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Biomaterials, the future of design?

by Alexia Martel-Desjardins February 19, 2019
Biomaterials, the future of design?

Concordia students using fungus to create everyday items

A metro car built with fungus and a dress made of kombucha scoby (a symbiotic culture of bacteria and yeast) might seem unrealistic, but Concordia students and researchers are making these ideas a reality.

“It’s not something you can take lightly, because in some way, you have life in your hands,” said Théo Chauvirey, a Concordia Master of Design graduate student, while handling the surprisingly light metro seats and panels he built for the Master of Design year-end show last April.

For his final project, Chauvirey constructed a life-sized metro car with mycelium—the root of a mushroom. This material presents many advantages: “Mushroom is super fast and cheap to grow,” Chauvirey said. “It’s a sound absorber. You can do acoustic panels with it, you can do thermo insulation, and it’s fire resistant.” The seats, floor, ceilings and wall panels of his metro car are all made of mycelium. Chauvirey used a material kit from a company called Ecovative Design.

Chauvirey started by adding water to natural fibres like hemp and wood chips. The mushroom that grows on the residues of these materials expands and can be molded into any shape, like metro seats. He also had the opportunity to re-exhibit his work at the Maker Faire—an event where artists and engineers can show their works of art, inventions and projects—in November, and then more recently at Concordia’s 4th SPACE.

“The interest in biomaterials lies in the fact that it’s design-oriented towards reducing the environmental impact of objects we consume,” said Martin Racine, graduate program director and associate professor in the department of Design and Computation Arts at Concordia. Racine produced an exhibition that questions the materials used to design everyday objects as well as their obsolescence.

Chauvirey built metro seats and panels for his master of design’s year-end show. Photo by Hannah Ewen.

Racine added that some companies are becoming increasingly interested in using these new materials. “Some car companies, like Ford and GM, are starting to research biomaterials to replace the plastics used in car doors, for example, so it’s encouraging to see these kinds of initiatives,” he said.

Chauvirey aimed to duplicate the new Azur metro cars in Montreal with mycelium. He realized that this material may not have the necessary rigidity for the counter-levered floating seats in Azur cars when one of his seats broke during the Maker Faire. “I really wanted to stick to that design because it’s very important in public transport,” he said. “That structure is super complex, and mycelium wasn’t the best fit for that because mycelium works best in compression and in this case I was working with flexion.” The rest of Chauvirey’s structure is still in good condition, and is stored in his design studio.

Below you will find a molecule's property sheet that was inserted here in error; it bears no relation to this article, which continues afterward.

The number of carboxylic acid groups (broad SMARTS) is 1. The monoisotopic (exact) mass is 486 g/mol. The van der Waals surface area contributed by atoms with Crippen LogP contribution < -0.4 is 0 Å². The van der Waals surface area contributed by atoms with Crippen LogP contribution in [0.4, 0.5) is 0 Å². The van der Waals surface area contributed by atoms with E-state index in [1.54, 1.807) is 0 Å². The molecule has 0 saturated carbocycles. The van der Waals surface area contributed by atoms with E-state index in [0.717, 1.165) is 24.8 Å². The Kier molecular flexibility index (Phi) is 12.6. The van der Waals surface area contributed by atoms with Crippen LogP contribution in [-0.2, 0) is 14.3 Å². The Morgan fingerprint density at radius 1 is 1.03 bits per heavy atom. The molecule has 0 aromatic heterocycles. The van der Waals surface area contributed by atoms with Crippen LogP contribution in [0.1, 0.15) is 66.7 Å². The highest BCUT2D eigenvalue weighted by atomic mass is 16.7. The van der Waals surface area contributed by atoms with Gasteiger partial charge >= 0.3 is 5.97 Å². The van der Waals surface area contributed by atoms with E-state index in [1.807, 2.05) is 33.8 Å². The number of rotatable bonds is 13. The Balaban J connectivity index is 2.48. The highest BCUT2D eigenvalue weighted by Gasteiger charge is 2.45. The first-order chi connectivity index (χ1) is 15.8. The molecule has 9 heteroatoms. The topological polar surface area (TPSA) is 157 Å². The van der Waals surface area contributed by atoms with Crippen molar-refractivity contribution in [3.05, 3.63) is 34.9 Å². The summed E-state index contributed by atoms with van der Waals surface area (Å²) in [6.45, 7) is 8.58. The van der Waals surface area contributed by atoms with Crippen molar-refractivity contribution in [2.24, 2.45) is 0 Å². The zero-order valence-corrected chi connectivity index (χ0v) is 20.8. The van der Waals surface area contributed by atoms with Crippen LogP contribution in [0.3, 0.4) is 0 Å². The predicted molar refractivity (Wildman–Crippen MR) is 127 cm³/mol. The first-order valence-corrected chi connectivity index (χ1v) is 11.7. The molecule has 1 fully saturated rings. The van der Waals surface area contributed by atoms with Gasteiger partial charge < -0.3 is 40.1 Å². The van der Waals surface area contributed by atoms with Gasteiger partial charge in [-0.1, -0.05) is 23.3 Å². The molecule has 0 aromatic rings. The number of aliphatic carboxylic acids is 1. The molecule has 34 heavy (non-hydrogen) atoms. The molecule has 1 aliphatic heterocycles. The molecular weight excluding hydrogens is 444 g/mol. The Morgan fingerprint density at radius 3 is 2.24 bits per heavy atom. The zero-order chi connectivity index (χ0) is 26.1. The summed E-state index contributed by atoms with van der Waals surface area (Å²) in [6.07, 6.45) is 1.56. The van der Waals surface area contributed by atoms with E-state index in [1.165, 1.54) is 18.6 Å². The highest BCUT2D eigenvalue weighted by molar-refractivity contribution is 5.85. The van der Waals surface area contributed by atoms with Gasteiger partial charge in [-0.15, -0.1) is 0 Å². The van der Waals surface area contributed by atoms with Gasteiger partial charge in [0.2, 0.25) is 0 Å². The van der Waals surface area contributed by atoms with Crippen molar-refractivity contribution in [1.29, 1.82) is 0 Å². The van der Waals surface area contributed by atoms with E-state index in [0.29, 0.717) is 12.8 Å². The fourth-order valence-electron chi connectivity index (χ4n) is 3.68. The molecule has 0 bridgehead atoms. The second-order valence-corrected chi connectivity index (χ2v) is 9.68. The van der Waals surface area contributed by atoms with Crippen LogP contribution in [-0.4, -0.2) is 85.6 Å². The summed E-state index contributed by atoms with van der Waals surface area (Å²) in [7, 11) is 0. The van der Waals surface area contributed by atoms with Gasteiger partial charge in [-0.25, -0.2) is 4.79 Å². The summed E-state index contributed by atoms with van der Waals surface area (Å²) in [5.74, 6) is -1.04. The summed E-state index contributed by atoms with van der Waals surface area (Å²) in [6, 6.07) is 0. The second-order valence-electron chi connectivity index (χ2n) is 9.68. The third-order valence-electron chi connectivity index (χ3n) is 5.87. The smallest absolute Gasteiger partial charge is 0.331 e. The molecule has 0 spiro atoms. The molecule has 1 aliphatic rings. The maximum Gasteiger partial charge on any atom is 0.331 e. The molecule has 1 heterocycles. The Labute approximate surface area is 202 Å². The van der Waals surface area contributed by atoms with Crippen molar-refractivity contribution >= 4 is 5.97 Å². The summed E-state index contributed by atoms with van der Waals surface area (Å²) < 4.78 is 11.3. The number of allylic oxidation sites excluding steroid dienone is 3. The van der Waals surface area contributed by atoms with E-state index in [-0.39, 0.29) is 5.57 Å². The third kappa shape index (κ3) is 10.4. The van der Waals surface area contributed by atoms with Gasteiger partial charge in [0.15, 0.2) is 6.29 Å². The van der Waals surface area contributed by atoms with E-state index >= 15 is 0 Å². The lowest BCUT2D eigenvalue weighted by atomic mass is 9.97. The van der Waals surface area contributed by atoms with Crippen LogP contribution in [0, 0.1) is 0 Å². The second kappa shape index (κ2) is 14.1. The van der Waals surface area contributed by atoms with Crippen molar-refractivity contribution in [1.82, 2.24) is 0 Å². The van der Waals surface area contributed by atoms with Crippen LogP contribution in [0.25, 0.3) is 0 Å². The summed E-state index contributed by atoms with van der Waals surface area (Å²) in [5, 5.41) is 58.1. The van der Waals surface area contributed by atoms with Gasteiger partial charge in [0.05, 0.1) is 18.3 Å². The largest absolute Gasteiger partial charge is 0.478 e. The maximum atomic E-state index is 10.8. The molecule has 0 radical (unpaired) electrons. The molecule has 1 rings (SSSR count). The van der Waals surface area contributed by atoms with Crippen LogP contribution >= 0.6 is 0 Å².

“I didn’t revolutionize anything,” Chauvirey said. “I think what was interesting with my metro project was the fact that I applied this material to a field that nobody talks about, which is public transportation.” Chauvirey noticed that biomaterials research tends to overlook ways to improve public transit infrastructures. “It’s considered green, so that’s cool, period, and we don’t think about anything else, like the environmental cost of the infrastructure.”

Chauvirey also collaborated with Bioartist WhiteFeather Hunter to create a dress made of scoby. Chauvirey and Hunter grew the kombucha scoby in an inflatable swimming pool to obtain the shape of a long skirt.

Hunter completed her master’s of fine arts at Concordia and is currently working on her PhD, in which she explores the possibilities offered by the of use of biomaterials in laboratory research contexts. She believes, like Racine, that the industry of biomaterials is expanding rapidly, due to climate change. “Biomaterials look to replace some of the problematic industrial approaches that have led to the destruction of ecosystems, such as the dye industry or textile industry as a whole,” said Hunter.

Chauvirey’s and Hunter’s designs apply the concept of biomimicry, which aims to copy elements found in nature. “At the end of an object’s life span, we can compost it and then enrich the soil with it. Like leaves when they fall off trees,” Racine said. The goal is to produce objects that contribute to the regeneration of the natural environment.

The dress is made of kombucha scoby, a symbiotic culture of bacteria and yeast. Photo by Hannah Ewen.

Hunter also seeks to increase awareness about the environmental costs of laboratory tools. “The main purpose behind my work is to provoke cultural critique of the biotech industry, which is often spectacularized and remains largely unquestioned by a dazzled public that do not possess the technical knowledge to be able to deconstruct the hype,” Hunter said.

Although Hunter acknowledged that Canada is behind other countries in terms of biotechnology awareness, she said Montreal is forward thinking. It “is at the cutting edge of the biotech industry in terms of the Canada’s place in the global biotech craze,” she said.

Chauvirey also looks forward to pursuing research and finding tangible applications for biomaterials. “I think this material is just amazing for education purposes,” said Chauvirey.  “Everyday, I discover new people working with [mycelium] and I’m like ‘oh, I thought we were pioneers but we are behind!’”

Racine’s exhibition runs until March 10. Visit metadna.ca for more information.  

Photos by Hannah Ewen.

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